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22 Q. Did Joshua proceed to conquer the whole Country? A. The Ifraelites, under the Conduct of Foshua, went on 'till they had flain one and thirty Kings, and then the People refted from War for a Season, Tom. xi. 23. and xii. 24.

23 Q. Where was the Tabernacle first set up after they came to Canaan? A. In Shiloh, in the Tribe of Ephraim, at some Distance from Jerusalem, and there it tarried above three hundred Years, even till the Days of Samuel, 7oh. xviii. 1. I Sam. i. 3.

24. Q. How came it to be set up there? A. By the Appointment of God; for it is said, He fét his Name first in Shiloh, Jer. vii, 12. See Deut. xii. 5,&c.

25 Q. How was the Land of Canaan divided among the People? A. Reuben and Gad, and half the Tribe of Manasseh, had their Inheritance given them by Moses on the other Side Jordan, and 40Jhua cast Lots for the rest of the Tribes before the Lord in Shiloh, Num, xxxii. Fosh, xiii. 7, 8. and xviii. 1o.

26 Q. Did not the Tribes of Reuben and Gad, and half Manaffèh, go to help their Brethren in destroying the Canaanites? . Yes, by the Appointment of Moses, they went over Jordan to assist their Brethren, till they were settled in the Land, Num. xxxii. '16–33. and 7oh. i. 12-18.

27 Q. What Memorial did these two Tribes and an half leave in the Land of Canaan, that they beo longed to the Nation of Israel? A. They built a great Altar upon the Borders of Jordan, not for Sacrifice, but merely as a Memorial of their Interest in the God of Israel, in the Tabernacle, and in the Worship thereof, yosh, xxii,

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: 28 Q.

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: 28 Q. Where was the Tribe of Levi disposed of? A. Being devoted to the Services of the Tabernacle and Religion, they were not fixed in one Spot of Ground, but had a Share in the Inheritance of every Tribe, that they might teach every City the Laws of God, and their Duty, Joh. xxi. 3.

.29 Q. What did Joshua do just before his Death? A. He fummoned the People rogether, and made a most folemn Covenant with them, that they fhould serve the Lord, Yoh. xxii. and xxiv. 1—28.

30 Q. Did the Israelites go on to drive out the Inhabitants of Canaan after the Death of Joshua ? A. Yes, by the Appointment of God, the Tribe of Judah went up against Bezek, Judg. i. 1-4.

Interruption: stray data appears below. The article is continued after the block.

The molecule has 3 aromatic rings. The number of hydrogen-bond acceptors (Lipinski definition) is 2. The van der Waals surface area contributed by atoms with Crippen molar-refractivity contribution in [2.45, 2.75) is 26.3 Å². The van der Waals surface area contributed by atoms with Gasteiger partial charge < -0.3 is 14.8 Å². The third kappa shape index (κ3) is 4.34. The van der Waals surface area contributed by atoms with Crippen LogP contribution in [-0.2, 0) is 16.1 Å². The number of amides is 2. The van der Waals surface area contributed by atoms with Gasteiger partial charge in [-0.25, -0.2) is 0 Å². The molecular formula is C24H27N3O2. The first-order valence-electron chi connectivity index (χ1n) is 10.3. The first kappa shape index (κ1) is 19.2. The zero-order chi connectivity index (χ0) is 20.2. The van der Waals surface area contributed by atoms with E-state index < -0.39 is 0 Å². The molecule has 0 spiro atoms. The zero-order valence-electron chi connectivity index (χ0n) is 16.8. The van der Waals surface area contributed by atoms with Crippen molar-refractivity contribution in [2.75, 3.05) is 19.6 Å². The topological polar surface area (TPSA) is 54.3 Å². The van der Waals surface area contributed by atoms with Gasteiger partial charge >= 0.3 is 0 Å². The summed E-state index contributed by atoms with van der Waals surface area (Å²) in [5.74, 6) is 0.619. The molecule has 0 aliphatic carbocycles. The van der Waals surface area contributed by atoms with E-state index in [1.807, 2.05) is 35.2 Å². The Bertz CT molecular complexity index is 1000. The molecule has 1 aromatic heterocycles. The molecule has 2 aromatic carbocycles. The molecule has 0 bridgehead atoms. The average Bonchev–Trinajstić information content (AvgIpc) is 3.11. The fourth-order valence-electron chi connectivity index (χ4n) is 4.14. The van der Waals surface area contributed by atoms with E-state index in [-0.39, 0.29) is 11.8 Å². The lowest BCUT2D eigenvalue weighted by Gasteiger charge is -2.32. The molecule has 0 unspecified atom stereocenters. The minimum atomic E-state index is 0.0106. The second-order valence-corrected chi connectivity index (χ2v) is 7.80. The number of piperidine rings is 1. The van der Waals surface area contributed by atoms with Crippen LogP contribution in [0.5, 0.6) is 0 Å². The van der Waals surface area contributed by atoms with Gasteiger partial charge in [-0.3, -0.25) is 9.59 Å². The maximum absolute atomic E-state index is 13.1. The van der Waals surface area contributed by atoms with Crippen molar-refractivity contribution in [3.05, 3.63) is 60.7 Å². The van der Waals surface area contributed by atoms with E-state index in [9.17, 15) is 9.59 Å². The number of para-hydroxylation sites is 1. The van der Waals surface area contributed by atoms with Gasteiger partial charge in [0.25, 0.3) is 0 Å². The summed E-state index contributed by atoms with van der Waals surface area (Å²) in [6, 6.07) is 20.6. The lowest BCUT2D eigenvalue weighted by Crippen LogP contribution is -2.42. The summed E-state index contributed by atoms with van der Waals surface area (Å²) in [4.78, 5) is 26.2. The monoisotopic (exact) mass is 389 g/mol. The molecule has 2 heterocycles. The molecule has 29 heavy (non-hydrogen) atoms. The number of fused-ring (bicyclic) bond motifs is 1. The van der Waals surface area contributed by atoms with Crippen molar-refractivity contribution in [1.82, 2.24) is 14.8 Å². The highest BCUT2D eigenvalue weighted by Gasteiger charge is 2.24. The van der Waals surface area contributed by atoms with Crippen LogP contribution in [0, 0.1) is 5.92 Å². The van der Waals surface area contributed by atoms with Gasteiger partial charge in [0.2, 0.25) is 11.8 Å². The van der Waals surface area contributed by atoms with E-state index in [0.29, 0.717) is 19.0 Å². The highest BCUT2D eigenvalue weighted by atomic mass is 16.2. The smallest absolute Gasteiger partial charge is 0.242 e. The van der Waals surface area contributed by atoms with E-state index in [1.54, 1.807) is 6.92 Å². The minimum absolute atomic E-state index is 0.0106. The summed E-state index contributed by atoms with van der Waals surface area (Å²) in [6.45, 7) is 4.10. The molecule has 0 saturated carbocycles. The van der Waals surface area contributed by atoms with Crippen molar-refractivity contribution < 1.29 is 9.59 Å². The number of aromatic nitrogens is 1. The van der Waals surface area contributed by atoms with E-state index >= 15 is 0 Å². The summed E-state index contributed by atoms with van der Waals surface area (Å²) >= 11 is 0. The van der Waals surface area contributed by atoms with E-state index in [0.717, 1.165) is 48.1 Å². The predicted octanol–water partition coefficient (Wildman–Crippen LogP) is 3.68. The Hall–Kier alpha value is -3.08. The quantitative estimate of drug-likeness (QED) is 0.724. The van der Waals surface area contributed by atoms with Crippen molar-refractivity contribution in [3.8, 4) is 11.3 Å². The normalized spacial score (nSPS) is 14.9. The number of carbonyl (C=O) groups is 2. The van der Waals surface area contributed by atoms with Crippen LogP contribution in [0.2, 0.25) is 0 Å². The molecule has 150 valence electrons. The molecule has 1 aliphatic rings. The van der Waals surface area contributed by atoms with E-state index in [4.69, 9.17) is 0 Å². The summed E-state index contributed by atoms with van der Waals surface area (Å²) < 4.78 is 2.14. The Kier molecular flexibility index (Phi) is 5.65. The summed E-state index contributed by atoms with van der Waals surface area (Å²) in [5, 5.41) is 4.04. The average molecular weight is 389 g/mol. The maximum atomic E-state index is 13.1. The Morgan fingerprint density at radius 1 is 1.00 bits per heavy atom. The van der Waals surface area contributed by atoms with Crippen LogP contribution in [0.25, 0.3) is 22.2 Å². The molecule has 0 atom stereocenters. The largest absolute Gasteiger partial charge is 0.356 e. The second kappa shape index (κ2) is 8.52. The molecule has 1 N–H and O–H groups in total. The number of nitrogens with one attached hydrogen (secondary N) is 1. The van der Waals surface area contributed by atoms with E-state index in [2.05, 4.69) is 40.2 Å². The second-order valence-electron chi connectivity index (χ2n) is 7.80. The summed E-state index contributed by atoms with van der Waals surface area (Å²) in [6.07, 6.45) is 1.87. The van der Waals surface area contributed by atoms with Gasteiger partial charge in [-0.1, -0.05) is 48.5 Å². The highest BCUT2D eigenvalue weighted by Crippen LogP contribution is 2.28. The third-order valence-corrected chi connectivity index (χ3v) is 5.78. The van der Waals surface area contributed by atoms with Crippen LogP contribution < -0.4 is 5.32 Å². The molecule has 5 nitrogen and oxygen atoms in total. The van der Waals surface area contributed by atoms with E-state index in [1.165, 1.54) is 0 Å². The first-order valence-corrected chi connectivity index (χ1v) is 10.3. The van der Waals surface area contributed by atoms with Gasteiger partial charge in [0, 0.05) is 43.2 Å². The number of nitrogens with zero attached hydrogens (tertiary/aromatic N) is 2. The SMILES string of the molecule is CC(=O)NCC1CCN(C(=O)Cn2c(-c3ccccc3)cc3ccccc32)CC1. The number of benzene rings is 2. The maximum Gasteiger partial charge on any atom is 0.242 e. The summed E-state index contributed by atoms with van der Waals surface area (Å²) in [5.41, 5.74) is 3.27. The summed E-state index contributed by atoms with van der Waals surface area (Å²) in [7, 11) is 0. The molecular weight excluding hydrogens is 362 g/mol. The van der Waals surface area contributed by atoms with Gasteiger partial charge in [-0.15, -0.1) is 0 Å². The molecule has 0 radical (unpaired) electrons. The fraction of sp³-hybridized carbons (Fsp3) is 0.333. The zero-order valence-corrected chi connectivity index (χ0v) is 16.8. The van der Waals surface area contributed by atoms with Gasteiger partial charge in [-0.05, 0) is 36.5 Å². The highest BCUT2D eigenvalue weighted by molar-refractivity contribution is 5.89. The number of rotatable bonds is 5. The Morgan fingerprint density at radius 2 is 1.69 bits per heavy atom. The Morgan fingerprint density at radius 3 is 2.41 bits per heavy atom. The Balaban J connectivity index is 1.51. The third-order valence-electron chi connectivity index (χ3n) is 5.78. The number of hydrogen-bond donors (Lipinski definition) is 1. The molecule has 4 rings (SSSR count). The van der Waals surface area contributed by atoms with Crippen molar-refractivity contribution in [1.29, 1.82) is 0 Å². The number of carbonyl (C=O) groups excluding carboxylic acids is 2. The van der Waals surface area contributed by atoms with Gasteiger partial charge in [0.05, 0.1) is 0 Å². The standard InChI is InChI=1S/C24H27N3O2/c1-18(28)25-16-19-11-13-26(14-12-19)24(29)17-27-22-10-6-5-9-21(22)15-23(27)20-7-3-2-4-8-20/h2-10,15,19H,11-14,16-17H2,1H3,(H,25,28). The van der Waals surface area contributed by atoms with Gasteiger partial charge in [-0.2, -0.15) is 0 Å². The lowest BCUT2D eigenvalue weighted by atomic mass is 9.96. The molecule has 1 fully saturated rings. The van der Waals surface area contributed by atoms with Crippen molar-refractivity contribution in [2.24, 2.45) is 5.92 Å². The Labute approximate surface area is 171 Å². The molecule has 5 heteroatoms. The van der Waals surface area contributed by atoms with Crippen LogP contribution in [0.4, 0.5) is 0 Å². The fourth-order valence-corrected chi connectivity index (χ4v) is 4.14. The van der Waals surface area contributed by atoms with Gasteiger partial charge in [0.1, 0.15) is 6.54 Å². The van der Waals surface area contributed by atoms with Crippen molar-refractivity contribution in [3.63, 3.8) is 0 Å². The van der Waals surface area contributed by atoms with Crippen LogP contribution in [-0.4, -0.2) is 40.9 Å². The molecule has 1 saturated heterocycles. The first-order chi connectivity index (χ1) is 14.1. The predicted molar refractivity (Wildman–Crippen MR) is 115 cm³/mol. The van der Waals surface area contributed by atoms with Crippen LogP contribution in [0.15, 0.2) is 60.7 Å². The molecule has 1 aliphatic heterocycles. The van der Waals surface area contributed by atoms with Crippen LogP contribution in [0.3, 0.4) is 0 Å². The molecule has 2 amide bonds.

31 Q. What did the Ifraelites do to Adonibezek (or the King of Bezek) when they took him? A.

They cut off his Thumbs and great Toes, Judg. . 1. 6.

32 Q. What Remark did he make upon it? A. He confessed the Justice of God in this Punilha ment, for he had cut off the Thumbs and great Toes of threescore and ten Kings, and made them gather Meat under his Table, ver. 7.

33 Q. Did the Israelites drive all the Canaanites out of the Land ? A. No, for there were some left for leveral hundred Years after Iofua's Death:

The Jebusites and the Philistines continued till the Days of David, 2 Sam. v. 6, 17.

34 Q. Why did not God allin Israel to drive them all out ? A. Because Israel did not obey the Commands of God, and some of the Canaanites were left to prove Ifrael, whether they would obey the Lord, and to be as Thorns in their Sides, to punish them for their Sins, Josh. xxiii, 12, 13. Judg. ii. 3, 21. and iii. 1-4.

35 Q. What were the most common Sins that Ifrael was guilty of after their Settlement in Canaan? A. They fell to Idolatry, or worshipping the Gods of the Nations round about them after Joshua was dead, and the Elders of the People of that Age that outlived Joshua, Judg. ii. 6, 7, 10—15.

SECT. II. Of the Government of ISRAEL.

by Judges.

26Q: W HO governed the People of Israel af

W ter Joshua's Death ? A. God was always the King and Ruler of Israel, and under him the several Tribes probably chose their own Judges, Magiftrates, and Officers, according to the Appointment of Moses, Exod. xviii. Deut. i. 13. Joh. xxiv. I.

Note, These Officers or judges which were set over the People by Mofes, at the Advice of Jethro, were at first chosen by the People in their several Tribes, just after they came out of Egypt, Exod. xviii. Mofes says to the People, Give ye aise Men, &c. Deut. i. 13..